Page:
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14 Reviews
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6 of 6 people found the following review helpful
5.0 out of 5 stars Wow
This is truly the most diverse Belle and Sebastian album yet. Much of the album contains quiet, acoustic songs - without lyrics, but these are cleverly interspersed with dialogues (from the film) and more classic Belle and Sebastian tracks. There are other surprises to come, Scooby Driver is very different to any of the band's previous songs, but is still great. It seems...
Published on 9 Jun. 2002

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2 of 5 people found the following review helpful
2.0 out of 5 stars The state that I am in
Having enjoyed B & S's work since introduced by Mark & Lard on the graveyard shift, I am always eager to get my hands on their latest offering. For the first time I am disappointed. Although a couple of songs stand up and would make singles the rest is a collection of ideas and vague wanderings which seem like they are waiting to be developed into grown up songs at a...
Published on 8 Jun. 2002


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6 of 6 people found the following review helpful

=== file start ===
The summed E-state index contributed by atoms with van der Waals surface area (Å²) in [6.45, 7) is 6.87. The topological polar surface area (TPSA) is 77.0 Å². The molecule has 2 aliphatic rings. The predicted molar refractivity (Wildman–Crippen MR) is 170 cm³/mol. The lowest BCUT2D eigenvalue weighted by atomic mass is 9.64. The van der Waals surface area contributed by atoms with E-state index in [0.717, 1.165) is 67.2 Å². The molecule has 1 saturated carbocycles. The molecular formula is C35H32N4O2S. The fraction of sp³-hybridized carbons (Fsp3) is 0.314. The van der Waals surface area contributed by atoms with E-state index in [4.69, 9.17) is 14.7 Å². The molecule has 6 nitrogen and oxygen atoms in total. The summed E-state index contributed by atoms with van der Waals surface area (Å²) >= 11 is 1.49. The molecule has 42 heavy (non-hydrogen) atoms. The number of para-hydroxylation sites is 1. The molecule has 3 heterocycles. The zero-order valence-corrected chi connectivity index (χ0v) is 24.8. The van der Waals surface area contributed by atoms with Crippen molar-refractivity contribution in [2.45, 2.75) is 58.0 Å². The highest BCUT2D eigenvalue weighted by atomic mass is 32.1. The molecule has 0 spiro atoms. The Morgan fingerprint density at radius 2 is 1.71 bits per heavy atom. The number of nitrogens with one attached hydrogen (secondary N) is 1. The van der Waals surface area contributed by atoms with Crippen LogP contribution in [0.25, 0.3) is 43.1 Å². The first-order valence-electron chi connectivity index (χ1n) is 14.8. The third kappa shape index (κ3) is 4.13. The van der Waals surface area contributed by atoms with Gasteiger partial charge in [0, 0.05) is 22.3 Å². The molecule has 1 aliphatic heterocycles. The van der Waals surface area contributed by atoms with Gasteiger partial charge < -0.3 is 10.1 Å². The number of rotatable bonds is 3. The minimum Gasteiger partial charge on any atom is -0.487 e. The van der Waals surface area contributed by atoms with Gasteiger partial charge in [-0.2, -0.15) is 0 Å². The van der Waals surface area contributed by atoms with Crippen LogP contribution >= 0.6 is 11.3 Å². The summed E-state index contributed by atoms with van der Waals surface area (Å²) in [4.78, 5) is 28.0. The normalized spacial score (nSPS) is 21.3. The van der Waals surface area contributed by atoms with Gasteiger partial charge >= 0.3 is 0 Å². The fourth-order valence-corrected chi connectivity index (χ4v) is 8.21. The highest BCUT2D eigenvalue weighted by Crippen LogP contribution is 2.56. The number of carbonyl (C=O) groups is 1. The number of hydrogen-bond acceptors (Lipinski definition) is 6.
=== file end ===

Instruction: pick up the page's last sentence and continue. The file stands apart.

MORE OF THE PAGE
5.0 out of 5 stars Wow, 9 Jun. 2002
By A Customer
This review is from: Storytelling (Audio CD)
This is truly the most diverse Belle and Sebastian album yet. Much of the album contains quiet, acoustic songs - without lyrics, but these are cleverly interspersed with dialogues (from the film) and more classic Belle and Sebastian tracks. There are other surprises to come, Scooby Driver is very different to any of the band's previous songs, but is still great. It seems that Belle and Sebastian can master whatever they put their minds to - what will they do next?
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13 of 14 people found the following review helpful
4.0 out of 5 stars it gets good eventually., 28 Jun. 2002
By A Customer
This review is from: Storytelling (Audio CD)
having witnessed them play live recently and then feeling that they have lost their magic recently, my love for belle & sebastian began to wane slightly, and when i put this album on for the first time i thought it had gone forever.
however, with it being belle and sebastian i decided to give it a few more listens and give it a chance before dismissing it...and them completely. now I have to try hard to get some of these tracks out of my head.
what you really have to remember about this album is that it is not a typical belle & sebastian album, but a soundtrack so you really treat it as such. that said, they still manage to show they're greatness through their instrumentals and lyrical ability on tracks such as "wandering alone" and "big john shaft". their choice of dialogues from the film seem to fit the album perfectly too.